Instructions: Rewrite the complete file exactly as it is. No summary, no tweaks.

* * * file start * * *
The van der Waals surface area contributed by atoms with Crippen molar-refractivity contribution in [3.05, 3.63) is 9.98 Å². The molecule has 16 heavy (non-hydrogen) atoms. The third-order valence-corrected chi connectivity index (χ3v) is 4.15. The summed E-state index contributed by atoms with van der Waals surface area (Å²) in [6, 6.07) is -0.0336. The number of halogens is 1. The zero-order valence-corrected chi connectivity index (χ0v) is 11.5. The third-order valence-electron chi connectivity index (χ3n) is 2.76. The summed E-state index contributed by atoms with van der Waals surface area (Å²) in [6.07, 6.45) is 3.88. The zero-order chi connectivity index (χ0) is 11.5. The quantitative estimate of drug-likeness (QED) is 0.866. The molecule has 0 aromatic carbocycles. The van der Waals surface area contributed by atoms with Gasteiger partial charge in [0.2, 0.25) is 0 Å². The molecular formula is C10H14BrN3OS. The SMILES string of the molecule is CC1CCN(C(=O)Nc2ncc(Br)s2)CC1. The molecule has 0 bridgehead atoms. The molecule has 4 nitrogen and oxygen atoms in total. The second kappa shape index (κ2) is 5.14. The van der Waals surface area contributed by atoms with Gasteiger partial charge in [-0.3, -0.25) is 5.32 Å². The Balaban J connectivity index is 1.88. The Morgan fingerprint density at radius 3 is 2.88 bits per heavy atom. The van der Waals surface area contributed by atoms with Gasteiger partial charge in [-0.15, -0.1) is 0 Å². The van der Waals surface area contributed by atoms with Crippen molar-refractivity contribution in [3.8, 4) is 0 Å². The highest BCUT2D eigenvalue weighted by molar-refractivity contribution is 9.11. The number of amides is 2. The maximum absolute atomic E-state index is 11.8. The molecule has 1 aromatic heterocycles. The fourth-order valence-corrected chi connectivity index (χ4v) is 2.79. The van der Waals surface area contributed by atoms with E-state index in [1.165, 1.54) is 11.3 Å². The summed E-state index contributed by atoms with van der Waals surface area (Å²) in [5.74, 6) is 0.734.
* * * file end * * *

The van der Waals surface area contributed by atoms with Crippen molar-refractivity contribution in [3.05, 3.63) is 9.98 Å². The molecule has 16 heavy (non-hydrogen) atoms. The third-order valence-corrected chi connectivity index (χ3v) is 4.15. The summed E-state index contributed by atoms with van der Waals surface area (Å²) in [6, 6.07) is -0.0336. The number of halogens is 1. The zero-order valence-corrected chi connectivity index (χ0v) is 11.5. The third-order valence-electron chi connectivity index (χ3n) is 2.76. The summed E-state index contributed by atoms with van der Waals surface area (Å²) in [6.07, 6.45) is 3.88. The zero-order chi connectivity index (χ0) is 11.5. The quantitative estimate of drug-likeness (QED) is 0.866. The molecule has 0 aromatic carbocycles. The van der Waals surface area contributed by atoms with Gasteiger partial charge in [0.2, 0.25) is 0 Å². The molecular formula is C10H14BrN3OS. The SMILES string of the molecule is CC1CCN(C(=O)Nc2ncc(Br)s2)CC1. The molecule has 0 bridgehead atoms. The molecule has 4 nitrogen and oxygen atoms in total. The second kappa shape index (κ2) is 5.14. The van der Waals surface area contributed by atoms with Gasteiger partial charge in [-0.3, -0.25) is 5.32 Å². The Balaban J connectivity index is 1.88. The Morgan fingerprint density at radius 3 is 2.88 bits per heavy atom. The van der Waals surface area contributed by atoms with Gasteiger partial charge in [-0.15, -0.1) is 0 Å². The van der Waals surface area contributed by atoms with Crippen molar-refractivity contribution in [3.8, 4) is 0 Å². The highest BCUT2D eigenvalue weighted by molar-refractivity contribution is 9.11. The number of amides is 2. The maximum absolute atomic E-state index is 11.8. The molecule has 1 aromatic heterocycles. The fourth-order valence-corrected chi connectivity index (χ4v) is 2.79. The van der Waals surface area contributed by atoms with E-state index in [1.165, 1.54) is 11.3 Å². The summed E-state index contributed by atoms with van der Waals surface area (Å²) in [5.74, 6) is 0.734.